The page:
Call for national Year 1 test to help struggling students
MANY schools are failing to pinpoint children who are having trouble with reading and maths, according to experts who want a national testing scheme for Year 1 students.
The Federal Government is lobbying the states to agree to standardised tests for children in the second year of school. The tests would check maths skills and the ability of children to identify the phonetic sounds which form words.
Federal Education Minister Simon Birmingham will today release a report by an expert panel, which warns that the systems used to test children’s ability to use phonics to sound out words were, “relatively weak and highly variable”.
Panel chairwoman Dr Jennifer Buckingham said children who were having problems with reading and maths needed to be identified as early as possible so that they could be given extra help or the teaching practices changed.
“It has enormous pay-offs in terms of reducing the need for intervention later in schooling which is hugely time-consuming and expensive for schools,’’ she said.
Dr Buckingham said some schools were doing a good job at using phonics to teach reading – but many weren’t.
“We also know from lots of research – a few decades’ worth – that phonics is a great predictor of later reading ability,’’ she said.
“So if children can decode words accurately and fluently, then they’re going to be able to much more easily go on and become proficient readers in the later years of school.’’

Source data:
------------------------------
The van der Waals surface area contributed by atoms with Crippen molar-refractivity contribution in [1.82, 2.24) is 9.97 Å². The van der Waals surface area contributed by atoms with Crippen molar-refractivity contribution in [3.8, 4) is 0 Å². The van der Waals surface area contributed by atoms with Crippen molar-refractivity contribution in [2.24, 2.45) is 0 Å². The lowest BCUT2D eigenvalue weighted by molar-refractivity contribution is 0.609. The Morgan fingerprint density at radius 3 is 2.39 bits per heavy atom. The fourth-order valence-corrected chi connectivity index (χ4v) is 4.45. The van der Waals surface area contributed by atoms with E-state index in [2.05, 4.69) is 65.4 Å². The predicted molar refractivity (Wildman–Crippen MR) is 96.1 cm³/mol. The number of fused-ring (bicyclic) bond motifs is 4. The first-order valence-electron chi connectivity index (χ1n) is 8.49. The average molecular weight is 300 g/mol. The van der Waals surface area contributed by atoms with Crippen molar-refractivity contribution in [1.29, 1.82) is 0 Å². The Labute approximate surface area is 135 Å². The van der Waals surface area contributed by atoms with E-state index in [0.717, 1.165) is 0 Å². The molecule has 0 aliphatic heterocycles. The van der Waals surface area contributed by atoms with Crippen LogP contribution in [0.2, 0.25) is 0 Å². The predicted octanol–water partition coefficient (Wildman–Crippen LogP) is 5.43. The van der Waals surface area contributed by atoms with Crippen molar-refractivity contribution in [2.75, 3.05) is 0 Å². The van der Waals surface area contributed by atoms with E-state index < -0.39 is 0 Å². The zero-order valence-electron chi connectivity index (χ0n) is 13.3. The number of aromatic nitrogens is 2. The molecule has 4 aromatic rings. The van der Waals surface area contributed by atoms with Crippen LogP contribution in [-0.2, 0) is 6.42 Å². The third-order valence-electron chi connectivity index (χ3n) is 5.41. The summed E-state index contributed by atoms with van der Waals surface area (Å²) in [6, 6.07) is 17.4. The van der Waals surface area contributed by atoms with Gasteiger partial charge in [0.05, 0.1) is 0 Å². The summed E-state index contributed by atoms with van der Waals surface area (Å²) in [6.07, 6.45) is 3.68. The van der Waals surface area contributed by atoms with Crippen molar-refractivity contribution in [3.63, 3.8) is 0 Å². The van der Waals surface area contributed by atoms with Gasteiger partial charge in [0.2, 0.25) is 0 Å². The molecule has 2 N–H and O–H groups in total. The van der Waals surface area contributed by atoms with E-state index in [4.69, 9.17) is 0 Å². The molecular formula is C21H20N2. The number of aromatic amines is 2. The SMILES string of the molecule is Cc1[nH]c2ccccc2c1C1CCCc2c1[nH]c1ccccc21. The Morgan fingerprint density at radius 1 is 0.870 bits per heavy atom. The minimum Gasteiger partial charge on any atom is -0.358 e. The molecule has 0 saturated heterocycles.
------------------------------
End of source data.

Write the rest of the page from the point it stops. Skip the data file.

The tests recommended by the panel would be low-key, with a classroom teacher spending five minutes asking a child questions and loading the answers into a computer app. School-wide results would not be publicly released and the “light-touch” tests would be less stressful for children than NAPLAN exams.
Dr Buckingham said South Australia was leading the country in phonics assessment by trialling tests for Reception and Year 1 students in some schools.
The SA phonics tests are based on a British scheme.
Senator Birmingham said national tests were important because Australia’s school education results were stagnating and in some areas declining.
“The idea behind these checks is to ensure students don’t slip through the cracks,’’ he said.
“By identifying exactly where students are at in their development early at school, educators can intervene to give extra support to those who need it to stop them slipping behind the pack.’’
Senator Birmingham said about one in 20 school students didn’t meet the national minimum standards for reading and numeracy.
This problem persisted into adulthood, with between 10 per cent and 20 per cent of Australian adults having numeracy problems.